Stage 1: Clarify what you want
Stage 2: Let Go of what doesn't work for you
Stage 3: Sort like with like and then let go of more
Stage 4: Organize in zones to improve access & create space
Stage 5: Maintain
Don't create anything today that you're
not willing to maintain tomorrow.
Do you find you get organized, but it never seems to last? Do you try different organizing systems and tools thinking this is the one that will work? But it isn't.
The reason that many organizing attempts don't work is that the maintenance required for upkeep is beyond what we are willing to do. Sure you can beat yourself up and say you should do this or that, but I say go with your natural tendencies or at least don't actively work against them.
I've acknowledged that I would rather read a book than fold my clothes (and I certainly don't iron anymore) so I keep my clothing system as simple as I can. And I'd rather be out playing with the dogs than filing my paperwork, so that has to be quick and easy.
Here are questions to ask about your maintenance plans. Think about how much you're willing to do. And be honest and realistic.
What maintenance is required?
Will you need to put the items back after use? i.e. put the hobby & craft supplies away or hang up your clothes.
Will you need to straighten up every once in a while?i.e. file the papers or return items that have wandered.
Will you need to purge old items? i.e. magazines, out-of-date files, clothes you no longer wear or like.
Will you need to clean the area? i.e. dusting, sweeping or deep cleaning.
Are you willing to do the required maintenance?
If not (and be honest), think of other ways to get around it or
get someone else to do it for you.
How often will you do the maintenance?
Will 5 or 10 minutes at the end of your day (or even the beginning) suffice or would longer sessions every week or month work better?
Annual spring cleaning of the home or 15 minute pickup time each day?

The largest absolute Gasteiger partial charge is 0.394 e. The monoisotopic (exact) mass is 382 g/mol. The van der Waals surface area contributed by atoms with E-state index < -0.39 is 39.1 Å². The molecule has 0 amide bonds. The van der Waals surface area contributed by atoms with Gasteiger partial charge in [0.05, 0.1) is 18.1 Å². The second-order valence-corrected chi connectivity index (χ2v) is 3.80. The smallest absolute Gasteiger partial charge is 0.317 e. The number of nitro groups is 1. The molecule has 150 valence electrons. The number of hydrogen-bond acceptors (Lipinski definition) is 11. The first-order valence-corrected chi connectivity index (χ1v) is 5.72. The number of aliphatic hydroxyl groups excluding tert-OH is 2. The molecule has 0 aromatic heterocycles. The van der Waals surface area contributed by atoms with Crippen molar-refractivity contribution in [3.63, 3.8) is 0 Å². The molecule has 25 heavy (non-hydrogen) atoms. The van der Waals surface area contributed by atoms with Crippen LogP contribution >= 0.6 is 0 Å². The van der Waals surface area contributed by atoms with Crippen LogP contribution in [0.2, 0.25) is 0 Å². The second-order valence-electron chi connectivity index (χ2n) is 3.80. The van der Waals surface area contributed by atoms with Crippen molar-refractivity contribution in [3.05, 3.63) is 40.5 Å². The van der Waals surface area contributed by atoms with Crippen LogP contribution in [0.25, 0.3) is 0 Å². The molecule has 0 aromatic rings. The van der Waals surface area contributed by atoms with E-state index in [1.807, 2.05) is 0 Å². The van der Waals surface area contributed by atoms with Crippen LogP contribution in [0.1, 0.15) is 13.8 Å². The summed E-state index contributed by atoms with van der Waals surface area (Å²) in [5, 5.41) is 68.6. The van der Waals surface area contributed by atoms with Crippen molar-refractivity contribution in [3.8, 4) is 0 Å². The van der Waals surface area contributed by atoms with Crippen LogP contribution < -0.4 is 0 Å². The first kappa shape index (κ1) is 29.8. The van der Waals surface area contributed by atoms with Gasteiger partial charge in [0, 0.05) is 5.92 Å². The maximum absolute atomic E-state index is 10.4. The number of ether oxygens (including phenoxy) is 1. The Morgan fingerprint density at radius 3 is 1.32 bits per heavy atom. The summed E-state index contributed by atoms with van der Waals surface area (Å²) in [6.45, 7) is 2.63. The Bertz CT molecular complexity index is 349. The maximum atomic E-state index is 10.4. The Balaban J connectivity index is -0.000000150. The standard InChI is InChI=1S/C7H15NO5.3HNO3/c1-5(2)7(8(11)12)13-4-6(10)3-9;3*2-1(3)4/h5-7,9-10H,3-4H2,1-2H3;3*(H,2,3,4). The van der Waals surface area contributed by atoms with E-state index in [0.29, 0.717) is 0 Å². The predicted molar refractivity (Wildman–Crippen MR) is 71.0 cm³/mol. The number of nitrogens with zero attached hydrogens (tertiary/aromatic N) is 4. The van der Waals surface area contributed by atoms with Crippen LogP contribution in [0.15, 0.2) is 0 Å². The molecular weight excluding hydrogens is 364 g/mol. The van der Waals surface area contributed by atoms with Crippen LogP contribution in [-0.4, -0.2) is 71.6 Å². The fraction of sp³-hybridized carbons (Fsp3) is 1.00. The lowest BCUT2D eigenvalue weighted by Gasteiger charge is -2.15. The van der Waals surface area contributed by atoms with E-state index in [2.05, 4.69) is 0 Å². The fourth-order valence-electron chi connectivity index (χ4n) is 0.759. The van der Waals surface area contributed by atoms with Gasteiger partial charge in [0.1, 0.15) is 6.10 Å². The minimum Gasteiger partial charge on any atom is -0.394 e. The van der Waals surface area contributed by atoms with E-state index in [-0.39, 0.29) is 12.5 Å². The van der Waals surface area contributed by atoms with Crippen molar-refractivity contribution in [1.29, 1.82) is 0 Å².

Will you wait to sort through the paper piles at tax time or commit to twice monthly filing of statements and receipts?
Back-to-school closet clearing or establishing the rule of one in | one out all year long.
(Reminder: one in | one out is maintenance and one in | two out is progress)
Are you willing to do it that often?
How much time will it take?
Keep in mind we tend to overestimate the time it takes for things we dread and underestimate the time it takes for everything else.
A general rule of thumb is that if you've never done it before then triple your time estimate. If you've done it before but aren't quite sure how long it took — double your estimate. The only time you should go with your initial estimate is when you know exactly how long it takes. But then, that's not an estimate, is it? For more on getting real about time.
Add in extra time if you think you'll get distracted. Better yet, set a timer for 15 minutes and when it goes off, make sure you get back on task (or take a break).
Are you willing to spend that time?
Who else will be involved in maintaining it?
If your partner or kids will use the items you've organized, they will need to learn to return it to its home and take part in maintaining the organization.
Can you accept their help?
If it's beyond their ability, are you willing to spend the time and energy on a system they won't help with?
Can you hire or trade with someone to do the maintenance for you?
Can you simplify the maintenance?
Identify what is good enough. Determine what are the minimum requirements for your system to succeed. It's okay to want it to shine, but if you never meet your basic needs, you'll never accomplish your goal.
Will you trade perfection for reality?
Next Stage 6: Prevent
Stage 1: Clarify what you want
Stage 2: Let Go of what doesn't work
Stage 3: Sort like-with-like & let more go
Stage 4: Organize in zones
Stage 5: Maintain the systems you create
Stage 6: Prevent it from coming in